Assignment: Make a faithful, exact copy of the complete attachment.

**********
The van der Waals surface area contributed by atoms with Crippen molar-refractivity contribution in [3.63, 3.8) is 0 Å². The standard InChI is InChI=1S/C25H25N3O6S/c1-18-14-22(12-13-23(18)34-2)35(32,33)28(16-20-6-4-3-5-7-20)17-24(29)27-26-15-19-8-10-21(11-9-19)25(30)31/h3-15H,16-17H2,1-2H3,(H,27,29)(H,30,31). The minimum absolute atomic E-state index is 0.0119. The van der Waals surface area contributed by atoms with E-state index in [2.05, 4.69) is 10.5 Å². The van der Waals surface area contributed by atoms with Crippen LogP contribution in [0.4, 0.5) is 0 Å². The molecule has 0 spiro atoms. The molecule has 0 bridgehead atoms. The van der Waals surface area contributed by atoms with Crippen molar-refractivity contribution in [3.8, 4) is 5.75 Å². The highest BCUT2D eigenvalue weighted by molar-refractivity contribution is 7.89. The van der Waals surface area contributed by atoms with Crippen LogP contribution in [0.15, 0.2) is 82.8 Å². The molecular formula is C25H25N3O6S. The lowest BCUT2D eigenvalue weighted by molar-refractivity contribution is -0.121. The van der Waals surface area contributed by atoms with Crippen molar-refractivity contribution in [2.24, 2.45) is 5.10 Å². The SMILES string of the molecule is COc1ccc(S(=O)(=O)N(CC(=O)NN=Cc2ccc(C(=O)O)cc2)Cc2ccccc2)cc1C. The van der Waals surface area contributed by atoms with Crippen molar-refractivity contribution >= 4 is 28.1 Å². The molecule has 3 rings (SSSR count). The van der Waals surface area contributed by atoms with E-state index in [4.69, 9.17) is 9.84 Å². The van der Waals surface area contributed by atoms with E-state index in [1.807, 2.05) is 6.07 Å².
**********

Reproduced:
The van der Waals surface area contributed by atoms with Crippen molar-refractivity contribution in [3.63, 3.8) is 0 Å². The standard InChI is InChI=1S/C25H25N3O6S/c1-18-14-22(12-13-23(18)34-2)35(32,33)28(16-20-6-4-3-5-7-20)17-24(29)27-26-15-19-8-10-21(11-9-19)25(30)31/h3-15H,16-17H2,1-2H3,(H,27,29)(H,30,31). The minimum absolute atomic E-state index is 0.0119. The van der Waals surface area contributed by atoms with E-state index in [2.05, 4.69) is 10.5 Å². The van der Waals surface area contributed by atoms with Crippen LogP contribution in [0.4, 0.5) is 0 Å². The molecule has 0 spiro atoms. The molecule has 0 bridgehead atoms. The van der Waals surface area contributed by atoms with Crippen molar-refractivity contribution in [3.8, 4) is 5.75 Å². The highest BCUT2D eigenvalue weighted by molar-refractivity contribution is 7.89. The van der Waals surface area contributed by atoms with Crippen LogP contribution in [0.15, 0.2) is 82.8 Å². The molecular formula is C25H25N3O6S. The lowest BCUT2D eigenvalue weighted by molar-refractivity contribution is -0.121. The van der Waals surface area contributed by atoms with Crippen molar-refractivity contribution in [2.24, 2.45) is 5.10 Å². The SMILES string of the molecule is COc1ccc(S(=O)(=O)N(CC(=O)NN=Cc2ccc(C(=O)O)cc2)Cc2ccccc2)cc1C. The van der Waals surface area contributed by atoms with Crippen molar-refractivity contribution >= 4 is 28.1 Å². The molecule has 3 rings (SSSR count). The van der Waals surface area contributed by atoms with E-state index in [4.69, 9.17) is 9.84 Å². The van der Waals surface area contributed by atoms with E-state index in [1.807, 2.05) is 6.07 Å².